In this episode, Todd Brown and Robert Peake talk about how GTD can help you manage your personal and professional relationships clearly and effectively.

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00:06 Robert Peake: Welcome everyone to another Change Your Game with GTD Podcast. My name is Robert Peake, I’m here with Todd Brown.

00:13 Todd Brown: Hello, Robert.

00:13 RP: Hi Todd. And in this podcast series, our goal is to help you learn how to get a little more done with a little less stress, provide some tips, practical advice, things that we found work for ourselves and our many, many clients that we’ve worked with, particularly around this methodology called “Getting Things Done”, GTD which has just helped a lot of people around the world to… Sort of do things with a bit less friction, a bit more ease and fundamentally to get things off of your mind. You can be present, you can be focused. That’s the goal, if that sounds interesting, stick around, that’s what we’ll be talking about.

00:56 RP: And in particular for this episode, we were talking just a little bit before we we went live with the video about how GTD can help when you’re in a management position of any kind. So very, very broadly, to help you manage others, right? So we think of this as a personal productivity methodology, and it is. But it can really help when… The boundary for getting things done, isn’t… Doesn’t just begin and end with you as well. So we wanted to explore some of that, we wanted to talk a little bit about how GTD can help you manage others. Todd, I think you and I have both been in various types of leadership positions and also really we’re saying, “Anyone that has a cat has management [laughter] to do.” In all various kinds of relationships, there are things to manage. What are some of the things that you’ve found, most helpful about the methodology or about the thought process of GTD as it relates to effective leadership and managing others?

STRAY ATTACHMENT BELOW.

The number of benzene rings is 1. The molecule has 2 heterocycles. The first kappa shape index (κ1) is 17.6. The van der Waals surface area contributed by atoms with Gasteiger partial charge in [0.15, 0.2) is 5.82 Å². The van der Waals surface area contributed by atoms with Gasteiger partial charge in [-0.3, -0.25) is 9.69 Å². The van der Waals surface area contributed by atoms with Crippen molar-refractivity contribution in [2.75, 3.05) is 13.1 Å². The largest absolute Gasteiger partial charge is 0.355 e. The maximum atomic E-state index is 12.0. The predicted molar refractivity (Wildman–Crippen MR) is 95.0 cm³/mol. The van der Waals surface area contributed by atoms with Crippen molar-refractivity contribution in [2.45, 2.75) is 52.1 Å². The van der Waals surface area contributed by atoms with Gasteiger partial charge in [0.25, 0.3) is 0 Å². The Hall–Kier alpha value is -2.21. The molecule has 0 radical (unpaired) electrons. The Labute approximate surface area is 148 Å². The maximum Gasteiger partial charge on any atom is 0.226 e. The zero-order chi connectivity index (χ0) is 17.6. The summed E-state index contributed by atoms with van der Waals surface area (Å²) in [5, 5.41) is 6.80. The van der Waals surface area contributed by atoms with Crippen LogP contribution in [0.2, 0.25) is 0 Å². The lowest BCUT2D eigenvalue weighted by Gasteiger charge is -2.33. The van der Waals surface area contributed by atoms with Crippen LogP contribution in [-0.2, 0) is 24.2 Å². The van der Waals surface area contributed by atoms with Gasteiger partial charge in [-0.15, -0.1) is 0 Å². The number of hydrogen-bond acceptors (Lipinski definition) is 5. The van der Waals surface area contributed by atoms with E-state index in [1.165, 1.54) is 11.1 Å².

02:09 TB: Yeah, I think one of the most important points, it’s just riffing on something you’ve already mentioned is the acknowledgement really, that as you become a manager, managers in general, get things done through other people, right? And sort of that acknowledgment is important. I think as you implied earlier, GTD… A lot of people think about it as, “Hey this is about making me more productive. But if you’re a manager, GTD also helps you to make sure that you’re getting, yes, the most return on your time, but also that you’re managing the relationships that you have with the people that you manage, appropriately, right? So, one very practical example is this idea of the Waiting For list. So we have a… As a manager, I’m asking people who work for me to handle various issues, some strategic, some quite tactical and many managers, I would say most managers, the majority of managers don’t do a great job then, of having delegated those things, of keeping track of what they’ve delegated. When did they delegate them? Does this person have a… Does this person have a clear sense of what they’re delivering for me? Right?

03:24 TB: And the proper creation and maintenance of Waiting For reminders, I think can be a big upgrade for an awful lot of people. Just one thing about that, again, for those that aren’t maybe familiar, a good Waiting For will indicate who I’m waiting for, what I’m waiting for, and when I started waiting. That sounds pretty commonsensical. But the middle one of those three, right? What I’m Waiting For? Just the codification of that, just agreeing that with the person who works for me, can be hugely beneficial. I think… You know, a lot of people in my experience, and again, as a manager for a lot of years and I used to do this too, I would delegate things by basically just an email would come in, and I’d think, “Well this person should go handle that and I’d sort of forward it on and say something like, over to you, right?